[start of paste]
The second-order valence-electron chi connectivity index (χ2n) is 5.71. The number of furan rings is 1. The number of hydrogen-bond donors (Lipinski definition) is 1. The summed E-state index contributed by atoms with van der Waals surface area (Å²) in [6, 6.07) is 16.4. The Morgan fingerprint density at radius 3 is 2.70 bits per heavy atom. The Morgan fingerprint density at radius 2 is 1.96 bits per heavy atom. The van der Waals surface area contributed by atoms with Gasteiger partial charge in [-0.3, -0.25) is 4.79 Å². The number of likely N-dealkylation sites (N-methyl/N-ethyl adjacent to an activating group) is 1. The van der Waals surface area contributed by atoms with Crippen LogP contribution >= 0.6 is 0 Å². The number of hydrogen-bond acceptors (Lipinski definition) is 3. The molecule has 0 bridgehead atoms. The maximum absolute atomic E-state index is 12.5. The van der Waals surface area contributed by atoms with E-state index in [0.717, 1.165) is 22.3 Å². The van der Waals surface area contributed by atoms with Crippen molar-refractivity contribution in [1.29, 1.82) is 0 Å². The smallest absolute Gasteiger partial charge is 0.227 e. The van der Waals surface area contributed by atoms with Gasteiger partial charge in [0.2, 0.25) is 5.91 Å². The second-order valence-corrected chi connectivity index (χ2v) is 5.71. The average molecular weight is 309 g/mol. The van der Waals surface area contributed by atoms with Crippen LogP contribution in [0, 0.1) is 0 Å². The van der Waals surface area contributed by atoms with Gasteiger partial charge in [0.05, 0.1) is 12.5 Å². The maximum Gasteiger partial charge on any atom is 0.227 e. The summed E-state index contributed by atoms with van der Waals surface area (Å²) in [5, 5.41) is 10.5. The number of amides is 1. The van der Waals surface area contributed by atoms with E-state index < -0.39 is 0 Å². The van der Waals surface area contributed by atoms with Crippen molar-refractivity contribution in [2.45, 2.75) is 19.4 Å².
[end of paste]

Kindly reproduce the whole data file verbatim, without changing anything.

The second-order valence-electron chi connectivity index (χ2n) is 5.71. The number of furan rings is 1. The number of hydrogen-bond donors (Lipinski definition) is 1. The summed E-state index contributed by atoms with van der Waals surface area (Å²) in [6, 6.07) is 16.4. The Morgan fingerprint density at radius 3 is 2.70 bits per heavy atom. The Morgan fingerprint density at radius 2 is 1.96 bits per heavy atom. The van der Waals surface area contributed by atoms with Gasteiger partial charge in [-0.3, -0.25) is 4.79 Å². The number of likely N-dealkylation sites (N-methyl/N-ethyl adjacent to an activating group) is 1. The van der Waals surface area contributed by atoms with Crippen LogP contribution >= 0.6 is 0 Å². The number of hydrogen-bond acceptors (Lipinski definition) is 3. The molecule has 0 bridgehead atoms. The maximum absolute atomic E-state index is 12.5. The van der Waals surface area contributed by atoms with E-state index in [0.717, 1.165) is 22.3 Å². The van der Waals surface area contributed by atoms with Crippen molar-refractivity contribution in [1.29, 1.82) is 0 Å². The smallest absolute Gasteiger partial charge is 0.227 e. The van der Waals surface area contributed by atoms with Gasteiger partial charge in [0.2, 0.25) is 5.91 Å². The second-order valence-corrected chi connectivity index (χ2v) is 5.71. The average molecular weight is 309 g/mol. The van der Waals surface area contributed by atoms with Crippen LogP contribution in [0, 0.1) is 0 Å². The van der Waals surface area contributed by atoms with Gasteiger partial charge in [0.05, 0.1) is 12.5 Å². The maximum Gasteiger partial charge on any atom is 0.227 e. The summed E-state index contributed by atoms with van der Waals surface area (Å²) in [5, 5.41) is 10.5. The number of amides is 1. The van der Waals surface area contributed by atoms with E-state index < -0.39 is 0 Å². The van der Waals surface area contributed by atoms with Crippen molar-refractivity contribution in [2.45, 2.75) is 19.4 Å².